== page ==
Heading into Sunday, the supposition was chasing the starting pitcher from the mound would provide the necessary opening to start positioning the Bobcats’ batters in the right tone. Yet, after chasing starter Mitchell Stone from the mound in two innings, Joe Lienhard calmed the storm and earned the win. The Cowboys early defense made mental errors, leading to shortcomings in the finishing touches. The late defense was a whole new persona and showed what determined resiliency can do for a veteran roster.

The Bobcats lineup could learn to flip a mental switch just as the Cowboys roster did. After the three-run second inning, the bats went stale and incongruent. Nine batters were left on base on the day, marked by seven strikeouts and a holistic lack of relaxation. The sharp juxtaposition was seen in six walks, which Jared Huber took two, once again failing to see follow up success

The first series of walks was derived from an unfortunate double-play off the bat of Ortega in the fourth inning. The next series was ended by another ground out off the bat of Huber, and in the bottom of eight Jacob Almendarez struck out swinging. Just as hope rose, the Cowboys found a way to get out of a jam in a game defined by “almost.”

The Bobcats rotation was just the opposite – stuck in an endless jam. Starter Brandon Lewis revealed signs of trepidation in the first inning but kept the bleeding to one run. However, in the third fielding failed to support Lewis and Colin Simpson put the nail in the coffin with a soul-sucking two-run homerun.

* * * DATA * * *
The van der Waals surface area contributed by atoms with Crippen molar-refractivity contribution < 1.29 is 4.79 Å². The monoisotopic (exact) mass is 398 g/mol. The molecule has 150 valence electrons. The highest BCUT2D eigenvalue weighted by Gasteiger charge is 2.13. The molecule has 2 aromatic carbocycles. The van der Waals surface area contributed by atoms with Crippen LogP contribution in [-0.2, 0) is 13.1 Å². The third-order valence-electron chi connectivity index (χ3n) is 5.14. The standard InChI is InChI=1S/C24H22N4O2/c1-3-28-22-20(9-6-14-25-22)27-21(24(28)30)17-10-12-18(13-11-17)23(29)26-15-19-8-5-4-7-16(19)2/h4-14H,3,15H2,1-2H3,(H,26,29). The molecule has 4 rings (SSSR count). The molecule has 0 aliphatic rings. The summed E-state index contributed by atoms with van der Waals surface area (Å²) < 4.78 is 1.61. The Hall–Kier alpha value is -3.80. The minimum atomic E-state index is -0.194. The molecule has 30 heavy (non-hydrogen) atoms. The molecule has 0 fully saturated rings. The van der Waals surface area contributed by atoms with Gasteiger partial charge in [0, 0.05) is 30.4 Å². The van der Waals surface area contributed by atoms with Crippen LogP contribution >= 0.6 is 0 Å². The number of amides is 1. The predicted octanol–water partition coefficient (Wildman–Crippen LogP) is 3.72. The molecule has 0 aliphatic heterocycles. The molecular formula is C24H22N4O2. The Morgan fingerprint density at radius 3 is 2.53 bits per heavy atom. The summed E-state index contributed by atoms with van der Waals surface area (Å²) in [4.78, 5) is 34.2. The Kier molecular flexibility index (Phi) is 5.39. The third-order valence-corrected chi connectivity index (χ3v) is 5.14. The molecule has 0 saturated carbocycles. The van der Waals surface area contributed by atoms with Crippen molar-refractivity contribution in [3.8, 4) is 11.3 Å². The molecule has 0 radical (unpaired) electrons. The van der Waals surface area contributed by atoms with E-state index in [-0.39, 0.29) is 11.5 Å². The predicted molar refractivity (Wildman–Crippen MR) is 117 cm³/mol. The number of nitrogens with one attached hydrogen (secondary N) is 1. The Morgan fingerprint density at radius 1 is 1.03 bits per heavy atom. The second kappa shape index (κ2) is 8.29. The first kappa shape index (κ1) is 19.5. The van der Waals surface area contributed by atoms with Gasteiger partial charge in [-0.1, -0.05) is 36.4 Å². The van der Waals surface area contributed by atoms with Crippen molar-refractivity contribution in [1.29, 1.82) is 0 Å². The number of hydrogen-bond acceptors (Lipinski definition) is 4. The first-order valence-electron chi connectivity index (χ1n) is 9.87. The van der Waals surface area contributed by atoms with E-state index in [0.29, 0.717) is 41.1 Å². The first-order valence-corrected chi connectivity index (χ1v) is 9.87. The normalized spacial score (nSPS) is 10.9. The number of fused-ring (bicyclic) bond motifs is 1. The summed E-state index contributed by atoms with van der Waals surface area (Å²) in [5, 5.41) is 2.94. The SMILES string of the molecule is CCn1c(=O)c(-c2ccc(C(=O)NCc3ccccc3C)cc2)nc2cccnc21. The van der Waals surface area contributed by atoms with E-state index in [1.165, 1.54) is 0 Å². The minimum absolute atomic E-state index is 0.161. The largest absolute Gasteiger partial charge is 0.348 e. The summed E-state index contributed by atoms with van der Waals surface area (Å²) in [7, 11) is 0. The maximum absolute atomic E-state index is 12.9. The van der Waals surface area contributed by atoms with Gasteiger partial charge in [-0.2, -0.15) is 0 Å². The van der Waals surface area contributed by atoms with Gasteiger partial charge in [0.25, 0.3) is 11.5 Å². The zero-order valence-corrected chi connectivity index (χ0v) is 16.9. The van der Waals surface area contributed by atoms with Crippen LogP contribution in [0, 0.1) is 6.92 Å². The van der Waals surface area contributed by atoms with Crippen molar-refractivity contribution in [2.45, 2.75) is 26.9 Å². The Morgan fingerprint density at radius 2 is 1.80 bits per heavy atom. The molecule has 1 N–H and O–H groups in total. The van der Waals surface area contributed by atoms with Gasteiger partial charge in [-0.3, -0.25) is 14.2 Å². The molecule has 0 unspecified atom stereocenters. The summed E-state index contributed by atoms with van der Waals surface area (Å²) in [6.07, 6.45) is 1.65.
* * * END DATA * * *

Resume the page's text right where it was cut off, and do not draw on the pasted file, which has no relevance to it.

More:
Simpson’s at bat, although early, epitomized the way the Cowboys attacked on the day. A notorious power-hitter, Simpson attempted to go after each pitch with ferocity, while other batters took a role to patiently wait. The summation of the series might be that the Cowboy’s knew their hitter’s strengths and identity, surviving just long enough on those tenants. The Bobcats did not own a clear identity, and the results showed in a “too little, too late” 6-5 loss. In the ninth inning the Bobcats attempting to desperately telegraph each swing over the fence instead of establishing systemic scoring was a foreboding note on the series. In other words, they were playing without a clear identity.

Featured image by Texas State Athletics.